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Discuss the isolation of Bartleby in Herman Melville's Bartleby the Scrivener, in terms...

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simoneodom | Student, College Freshman | eNoter

Posted September 28, 2011 at 2:01 AM via web

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Discuss the isolation of Bartleby in Herman Melville's Bartleby the Scrivener, in terms of his motivation.

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booboosmoosh | High School Teacher | (Level 3) Educator Emeritus

Posted September 28, 2011 at 3:22 AM (Answer #1)

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In Herman Melville's Bartleby the Scrivener, A Tale of Wall Street, some experts look at our title character "in symbolic terms." I do not agree.

One theme in the story is individualism. He is unable to develop a sense of individuality:

...scriveners create nothing of their own...

In his new job, he works behind a wall—isolated—staring out a window with only the view of a brick wall and "grimy back-yards" to "inspire" him. Freedom and imprisonment are also themes. His imprisonment is seen in his environment, while his freedom (or lack of it) is seen in his need to take a job doesn't fulfill him, but pays the bills.

The lawyer (unnamed) who has hired Bartleby is the story's narrator. Our perceptions are influenced by how he sees Bartleby. Some critics feel the lawyer is unsympathetic—one who cares nothing for his unusual employee; I believe the lawyer empathizes with Bartleby and genuinely wants to help.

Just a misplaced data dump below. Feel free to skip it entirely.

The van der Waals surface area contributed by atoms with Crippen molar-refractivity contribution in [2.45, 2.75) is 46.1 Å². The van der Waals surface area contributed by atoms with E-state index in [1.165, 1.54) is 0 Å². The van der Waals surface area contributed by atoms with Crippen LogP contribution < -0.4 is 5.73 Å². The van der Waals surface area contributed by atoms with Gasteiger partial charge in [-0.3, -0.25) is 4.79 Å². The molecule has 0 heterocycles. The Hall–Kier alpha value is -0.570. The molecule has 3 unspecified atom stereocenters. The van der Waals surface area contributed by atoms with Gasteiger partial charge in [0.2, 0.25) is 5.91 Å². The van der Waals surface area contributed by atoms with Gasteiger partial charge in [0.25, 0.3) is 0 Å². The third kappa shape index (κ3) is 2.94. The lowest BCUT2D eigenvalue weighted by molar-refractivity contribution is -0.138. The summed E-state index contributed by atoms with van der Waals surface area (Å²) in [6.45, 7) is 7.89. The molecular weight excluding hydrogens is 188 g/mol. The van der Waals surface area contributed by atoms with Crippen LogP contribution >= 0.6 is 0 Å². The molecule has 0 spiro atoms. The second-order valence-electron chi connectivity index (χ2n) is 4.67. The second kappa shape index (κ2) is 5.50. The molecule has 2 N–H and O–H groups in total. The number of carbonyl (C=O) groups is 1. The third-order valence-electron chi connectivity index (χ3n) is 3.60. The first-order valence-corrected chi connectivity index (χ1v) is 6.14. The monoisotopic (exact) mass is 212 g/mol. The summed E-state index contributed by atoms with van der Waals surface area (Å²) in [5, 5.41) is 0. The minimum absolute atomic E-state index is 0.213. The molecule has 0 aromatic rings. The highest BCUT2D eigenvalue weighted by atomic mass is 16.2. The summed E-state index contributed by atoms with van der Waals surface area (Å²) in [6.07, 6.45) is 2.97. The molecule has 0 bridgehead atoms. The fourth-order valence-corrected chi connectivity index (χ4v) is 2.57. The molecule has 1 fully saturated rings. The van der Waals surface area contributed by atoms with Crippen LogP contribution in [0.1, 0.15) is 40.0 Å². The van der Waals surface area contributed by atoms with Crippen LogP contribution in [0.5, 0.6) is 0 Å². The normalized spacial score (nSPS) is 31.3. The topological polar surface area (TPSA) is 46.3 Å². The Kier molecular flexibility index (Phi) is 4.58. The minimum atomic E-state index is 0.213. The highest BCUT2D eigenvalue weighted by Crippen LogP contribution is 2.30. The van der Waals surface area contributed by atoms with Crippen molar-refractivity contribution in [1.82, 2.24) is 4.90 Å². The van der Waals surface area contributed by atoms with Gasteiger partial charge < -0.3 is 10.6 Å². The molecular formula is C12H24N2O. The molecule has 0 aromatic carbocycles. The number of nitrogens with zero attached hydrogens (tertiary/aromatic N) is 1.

The lawyer is not high-power and driven by greed or ego. He is happy to provide his services in a less stressful environment than some law offices adopt. The lawyer is happy with his situation, and we can infer that he is not the kind to "push" his employees.

In need of additional help, the lawyer looks for another scrivener.

In answer to my advertisement, a motionless young man one morning, stood upon my office threshold, the door being open...I can see that figure now—pallidly neat, pitiably respectable, incurably forlorn! It was Bartleby.

This forshadows, perhaps, who Bartleby is—"pitiably" and "forlorn." Without being sure why, we can infer that Bartleby arrives somehow already "damaged." The established rapport among the other office workers could have made Bartleby feel more isolated.

When Bartleby begins, he is at first all the lawyer could wish for— a hard worker described as someone who has been starving for an outlet—using the following extended metaphor:

At first Bartleby did an extraordinary quantity of writing. As if long famishing for something to copy, he seemed to gorge himself on my documents. There was no pause for digestion.

Perhaps this was the last part of Bartleby that had survived his previous "ordeals," an element of the man that was originally so focused and hard-working. Soon, he refuses to do thing, simply saying, "I would prefer not to."

Regardless of what is said to him...

...Bartleby sat in his hermitage, oblivious to every thing but his own peculiar business there.

"Hermitage" reflects Bartleby's isolation as well. Overtime, he simply seems to "disappear:"

Like a very ghost, agreeably to the laws of magical invocation, at the third summons, he appeared at the entrance of his hermitage.

The lawyer learns that Bartleby was once employed in the Dead Letter Office in Washington and comments:

Dead letters! does it not sound like dead men?

If this job pushed Bartleby toward his gradual diminishment, losing the old job only slowed his progression toward "extinction."

Ultimately, the lawyer is forced to move the office and Bartleby, refusing to leave the premises, goes to jail. Here he is now completely isolated from society. He is able to devote all of his time to simply ceasing to be: he starves himself to death and dies in jail, afflicted by some form of mental illness, it would seem—characteristic, perhaps, of his sense of isolation from mankind.

The lawyer is there when Bartleby dies, perhaps believing he is not in heaven and at peace, saying he is...

With kings and counselors...

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